THE TALE OF THE WISHING BOX is a fun children’s story. The opening is a great setup, and the writing is tight and clean throughout. At 90 pages, the screenplay flows nicely and is a refreshingly fast read.
The atmosphere is consistent and fun. The writer uses mystery and creepiness to great effect, rather than relying on gore or overt horror. The restraint shown that is necessary to keep it for children is a great strength. The characters are endearing and the story is one that is worth telling.
In the interest of being helpful, some minor notes/thoughts are below:
Page 24 – one of the thugs yells “They burn.” This is sort of like the witch in THE WIZARD OF OZ yelling “melting.” It’s unnecessary because we are seeing it happen.
Page 26 – again “Snake eyes” dialogue is a little on-the-nose. We are seeing it.
Page 30 – “My own room?” This line is unnecessary . A smile on Jeff’s face and a cut to the room would be more effective.
Page 31 – “Hey, I didn’t put that there.” Again, a look could accomplish that more naturally.
Page 32 – Very cool dream sequence. In fact, all of them are excellent.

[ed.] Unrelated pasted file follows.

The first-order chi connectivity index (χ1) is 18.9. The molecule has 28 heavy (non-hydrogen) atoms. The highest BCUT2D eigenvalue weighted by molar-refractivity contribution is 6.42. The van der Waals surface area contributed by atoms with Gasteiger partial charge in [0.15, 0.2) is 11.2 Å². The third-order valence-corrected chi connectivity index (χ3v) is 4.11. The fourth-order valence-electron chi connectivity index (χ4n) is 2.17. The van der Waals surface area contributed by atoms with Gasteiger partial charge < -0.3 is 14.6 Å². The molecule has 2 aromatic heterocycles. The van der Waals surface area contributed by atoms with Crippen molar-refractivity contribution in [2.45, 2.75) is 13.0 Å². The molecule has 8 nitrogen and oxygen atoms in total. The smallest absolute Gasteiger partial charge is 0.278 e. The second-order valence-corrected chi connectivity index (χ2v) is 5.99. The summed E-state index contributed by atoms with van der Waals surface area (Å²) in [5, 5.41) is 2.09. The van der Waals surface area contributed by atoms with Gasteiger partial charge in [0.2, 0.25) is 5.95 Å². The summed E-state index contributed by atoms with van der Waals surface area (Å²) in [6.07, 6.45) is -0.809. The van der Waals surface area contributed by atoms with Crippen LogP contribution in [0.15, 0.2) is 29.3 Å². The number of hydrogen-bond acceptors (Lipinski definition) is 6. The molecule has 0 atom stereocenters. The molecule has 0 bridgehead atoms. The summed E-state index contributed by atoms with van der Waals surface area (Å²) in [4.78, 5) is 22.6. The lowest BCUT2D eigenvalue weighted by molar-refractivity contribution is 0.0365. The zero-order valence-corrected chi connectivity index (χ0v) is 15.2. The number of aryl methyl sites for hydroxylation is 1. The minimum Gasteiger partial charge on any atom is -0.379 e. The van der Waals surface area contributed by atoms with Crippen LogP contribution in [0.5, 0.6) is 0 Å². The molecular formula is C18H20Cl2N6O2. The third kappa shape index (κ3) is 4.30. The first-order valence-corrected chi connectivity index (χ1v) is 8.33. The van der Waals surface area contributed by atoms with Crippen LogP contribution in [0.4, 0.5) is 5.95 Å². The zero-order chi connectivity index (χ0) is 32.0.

Page 48 – Could the need for the inhaler be established earlier?
Page 52 – Is Julie’s last name Green or Goodman?
Page 54 – When Julie said she sold the box almost a year ago, this was jarring. There aren’t many clues that so much time has passed.
Page 60 – “Who has the box?” is a great button to end this scene.
Page 71 PIZZARIA should be PIZZERIA
Page 79 – now that Julie and Jeff have been reunited, they hang out again. It could be clearer why she ran off and they couldn’t hang out after she got the box.
Page 82 – The “please” line is a good moment.
I was also a little confused that in the opening scene. Jeff seems to be trying to sell the box for three cents, but later we see that Walt has already gotten it beyond that point. The ending is a bit deflating because it is both open-ended and a low-stakes resolution. First, we don’t really get to the “end” because the box could still be sold again. Second, the lessons that Jeff learns and his actions don’t actually have anything to do with the resolution. He doesn’t have to pass a test or use his intelligence, and this is a bit passive for such a great adventure.
Overall, this really could be a children’s film that is worth watching. It has many strong elements and a great magical setting.
Review of: The Tale of the Wishing Box
reviewed by wopdom on 04/20/2011
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